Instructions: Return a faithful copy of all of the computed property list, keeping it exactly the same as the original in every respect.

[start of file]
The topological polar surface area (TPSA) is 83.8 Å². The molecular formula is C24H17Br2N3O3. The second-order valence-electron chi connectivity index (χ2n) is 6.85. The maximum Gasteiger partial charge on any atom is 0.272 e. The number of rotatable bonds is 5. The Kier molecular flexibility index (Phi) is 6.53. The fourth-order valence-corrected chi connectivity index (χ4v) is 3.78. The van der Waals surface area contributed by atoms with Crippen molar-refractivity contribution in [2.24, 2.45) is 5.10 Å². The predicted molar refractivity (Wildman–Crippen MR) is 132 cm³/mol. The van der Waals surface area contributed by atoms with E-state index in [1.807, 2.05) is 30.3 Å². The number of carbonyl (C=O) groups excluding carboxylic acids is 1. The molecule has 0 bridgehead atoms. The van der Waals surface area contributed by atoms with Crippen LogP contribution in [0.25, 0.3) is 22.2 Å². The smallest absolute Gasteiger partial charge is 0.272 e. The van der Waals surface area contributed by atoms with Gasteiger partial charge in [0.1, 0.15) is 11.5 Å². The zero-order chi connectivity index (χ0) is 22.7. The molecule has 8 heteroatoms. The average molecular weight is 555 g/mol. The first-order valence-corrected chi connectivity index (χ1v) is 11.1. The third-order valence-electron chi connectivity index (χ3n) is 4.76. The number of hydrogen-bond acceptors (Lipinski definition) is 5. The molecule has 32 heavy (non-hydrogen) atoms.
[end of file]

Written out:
The topological polar surface area (TPSA) is 83.8 Å². The molecular formula is C24H17Br2N3O3. The second-order valence-electron chi connectivity index (χ2n) is 6.85. The maximum Gasteiger partial charge on any atom is 0.272 e. The number of rotatable bonds is 5. The Kier molecular flexibility index (Phi) is 6.53. The fourth-order valence-corrected chi connectivity index (χ4v) is 3.78. The van der Waals surface area contributed by atoms with Crippen molar-refractivity contribution in [2.24, 2.45) is 5.10 Å². The predicted molar refractivity (Wildman–Crippen MR) is 132 cm³/mol. The van der Waals surface area contributed by atoms with E-state index in [1.807, 2.05) is 30.3 Å². The number of carbonyl (C=O) groups excluding carboxylic acids is 1. The molecule has 0 bridgehead atoms. The van der Waals surface area contributed by atoms with Crippen LogP contribution in [0.25, 0.3) is 22.2 Å². The smallest absolute Gasteiger partial charge is 0.272 e. The van der Waals surface area contributed by atoms with Gasteiger partial charge in [0.1, 0.15) is 11.5 Å². The zero-order chi connectivity index (χ0) is 22.7. The molecule has 8 heteroatoms. The average molecular weight is 555 g/mol. The first-order valence-corrected chi connectivity index (χ1v) is 11.1. The third-order valence-electron chi connectivity index (χ3n) is 4.76. The number of hydrogen-bond acceptors (Lipinski definition) is 5. The molecule has 32 heavy (non-hydrogen) atoms.